This is my second post of a promised series explaining why the postmodern Argentine author Manuel Puig demands to be read today. As a reminder, this is in part occasioned by the publication of The Buenos Aires Affair (with my introduction) the Dalkey Archive Press in August, a publication that caps off Dalkey’s placing three of Puig’s books back into print.
It’s a theory of mine that as Western society has progressively moved toward a more self-centered, free-expression based understanding of the individual, the creation of personality has become more and more your own responsibility. That’s kind of a long sentence, so, in other words: the greater absence of moral constraints and fixed social guidelines, the more freedom you have to define yourself. Responsibility for creating your personality becomes less an act of the community and more a personal choice dependent on trying on various selves to see which one fits best.
None of this is entirely new. There have always been seekers in Western society, and people have always been able to exercise some level of control as to their identity. What I would argue is new now is the degree to which identity-creation is thrust at you as a personal responsibility/obligation, and we have been given an unprecedented amount of leisure time and tools with which to try out these new personalities.
So where does Puig come into this? Well, Puig’s books are nothing if not dramatizations of individuals trying on various personalities. Essentially, his characters are placed into situations where they have the opportunity to perform their way into new selves. I explained this all with a reasonable amount of lucidity two years ago right here.
Puig was out in front on a lot of things. He had a very good sense of how mass media were shaping people’s conception of themselves, as well as allowing the middle class to develop strange relationships to individuals who were turned into icons and archetypes by virtue of roles they played in the movies and on radio and TV. In the time since Puig did most of his major writing (late ’60s, ’70s) pop culture has engaged in a process of absorbing a lot of the things he picked up on and turning them into everyday parts of normal life. Reality television would be one example: to Puig is was obvious how much people loved to be voyeurs of each other, and his books offer a literary variant of the fascination that people feel when they’re permitted to watch someone else’s life as a voyeur.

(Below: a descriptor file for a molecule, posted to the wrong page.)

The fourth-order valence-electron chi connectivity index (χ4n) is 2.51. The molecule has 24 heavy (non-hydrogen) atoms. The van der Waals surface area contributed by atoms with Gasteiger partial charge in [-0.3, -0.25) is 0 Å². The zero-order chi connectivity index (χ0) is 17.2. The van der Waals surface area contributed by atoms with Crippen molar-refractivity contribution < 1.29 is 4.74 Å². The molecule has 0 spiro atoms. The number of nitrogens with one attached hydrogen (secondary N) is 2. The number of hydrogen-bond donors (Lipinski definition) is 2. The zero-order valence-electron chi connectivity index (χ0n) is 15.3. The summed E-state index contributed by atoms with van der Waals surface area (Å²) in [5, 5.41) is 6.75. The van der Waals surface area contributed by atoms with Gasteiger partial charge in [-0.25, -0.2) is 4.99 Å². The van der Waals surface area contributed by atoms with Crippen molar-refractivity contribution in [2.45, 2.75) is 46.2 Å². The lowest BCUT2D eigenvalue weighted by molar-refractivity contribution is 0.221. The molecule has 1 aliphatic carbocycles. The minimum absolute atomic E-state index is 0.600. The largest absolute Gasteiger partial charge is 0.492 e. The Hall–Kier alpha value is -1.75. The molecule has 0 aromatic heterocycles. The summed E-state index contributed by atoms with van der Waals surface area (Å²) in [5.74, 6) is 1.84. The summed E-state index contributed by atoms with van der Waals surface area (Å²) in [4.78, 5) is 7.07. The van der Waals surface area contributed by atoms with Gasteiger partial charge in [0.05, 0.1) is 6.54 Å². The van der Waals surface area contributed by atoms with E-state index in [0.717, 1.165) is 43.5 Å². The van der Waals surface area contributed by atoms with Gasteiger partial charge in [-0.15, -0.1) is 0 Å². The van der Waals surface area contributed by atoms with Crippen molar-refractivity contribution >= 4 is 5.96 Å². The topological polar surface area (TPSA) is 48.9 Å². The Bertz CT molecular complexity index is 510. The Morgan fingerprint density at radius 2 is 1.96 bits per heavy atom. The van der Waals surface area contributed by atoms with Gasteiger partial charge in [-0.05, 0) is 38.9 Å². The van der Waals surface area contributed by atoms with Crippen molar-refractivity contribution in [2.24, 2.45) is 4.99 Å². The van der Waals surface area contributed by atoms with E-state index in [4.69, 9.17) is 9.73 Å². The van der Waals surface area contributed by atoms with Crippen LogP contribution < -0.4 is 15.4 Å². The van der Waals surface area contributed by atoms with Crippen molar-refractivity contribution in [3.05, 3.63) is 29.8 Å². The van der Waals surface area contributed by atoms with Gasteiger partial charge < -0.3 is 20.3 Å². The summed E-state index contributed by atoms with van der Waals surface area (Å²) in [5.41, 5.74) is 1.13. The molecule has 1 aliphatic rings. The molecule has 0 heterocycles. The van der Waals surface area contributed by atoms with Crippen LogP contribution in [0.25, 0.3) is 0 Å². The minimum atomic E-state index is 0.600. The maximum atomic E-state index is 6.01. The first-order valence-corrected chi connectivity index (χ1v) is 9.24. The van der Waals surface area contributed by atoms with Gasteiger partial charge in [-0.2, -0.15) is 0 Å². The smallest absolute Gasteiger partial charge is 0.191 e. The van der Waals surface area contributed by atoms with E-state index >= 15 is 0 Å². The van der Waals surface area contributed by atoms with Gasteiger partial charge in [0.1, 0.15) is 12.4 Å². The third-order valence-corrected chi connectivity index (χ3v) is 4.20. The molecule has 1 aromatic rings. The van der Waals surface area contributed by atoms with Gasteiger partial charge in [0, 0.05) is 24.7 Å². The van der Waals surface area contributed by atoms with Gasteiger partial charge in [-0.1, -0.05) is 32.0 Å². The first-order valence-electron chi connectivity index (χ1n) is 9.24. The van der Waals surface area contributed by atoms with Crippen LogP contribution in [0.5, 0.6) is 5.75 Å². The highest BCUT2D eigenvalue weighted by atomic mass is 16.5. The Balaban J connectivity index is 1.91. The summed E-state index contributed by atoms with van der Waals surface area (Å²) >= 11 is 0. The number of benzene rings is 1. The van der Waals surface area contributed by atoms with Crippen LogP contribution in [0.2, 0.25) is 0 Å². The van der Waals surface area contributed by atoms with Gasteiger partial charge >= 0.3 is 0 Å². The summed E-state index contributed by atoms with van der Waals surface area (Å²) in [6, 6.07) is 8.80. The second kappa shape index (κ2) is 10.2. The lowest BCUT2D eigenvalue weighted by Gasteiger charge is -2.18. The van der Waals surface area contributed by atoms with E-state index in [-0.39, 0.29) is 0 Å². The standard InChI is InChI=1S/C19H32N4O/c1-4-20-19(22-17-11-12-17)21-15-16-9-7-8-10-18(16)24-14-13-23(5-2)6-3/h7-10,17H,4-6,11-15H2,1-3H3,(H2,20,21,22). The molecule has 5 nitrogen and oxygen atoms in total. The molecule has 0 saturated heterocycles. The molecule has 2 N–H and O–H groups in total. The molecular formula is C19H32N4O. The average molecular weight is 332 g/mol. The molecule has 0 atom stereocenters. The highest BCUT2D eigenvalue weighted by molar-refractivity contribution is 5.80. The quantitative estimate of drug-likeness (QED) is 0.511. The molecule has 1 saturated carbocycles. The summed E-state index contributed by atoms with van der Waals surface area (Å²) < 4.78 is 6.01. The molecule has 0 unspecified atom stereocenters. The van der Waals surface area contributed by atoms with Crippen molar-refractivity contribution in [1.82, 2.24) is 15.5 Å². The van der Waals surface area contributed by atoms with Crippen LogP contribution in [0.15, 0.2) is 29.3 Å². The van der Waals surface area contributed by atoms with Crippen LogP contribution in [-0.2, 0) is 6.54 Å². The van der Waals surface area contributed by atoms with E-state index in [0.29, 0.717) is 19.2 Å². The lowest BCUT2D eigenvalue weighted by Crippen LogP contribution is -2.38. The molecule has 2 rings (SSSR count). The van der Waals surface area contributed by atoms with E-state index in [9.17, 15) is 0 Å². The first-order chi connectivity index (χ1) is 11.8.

I don’t mean to say that MTV somehow got hold of a copy of Heartbreak Tango and realized it had to invent The Real World. Rather, I think Puig had an extraordinary good sense of where mass media were headed, and this awareness inevitably dictated the kinds of stories he was interested in writing.
In a similar sort of way, I think Puig had a pretty good understanding that with the way culture was headed, people were more and more being asked to be their own method actors and perform their way into new identities. (And in developing this idea, I must admit a debt to Mediated by Thomas de Zengotita.) His understanding of how people saw themselves and how they performed their personality before others is something that writers like David Foster Wallace caught up to a couple of decades later, essentially picking up Puig’s insights once popular culture had caught up to them.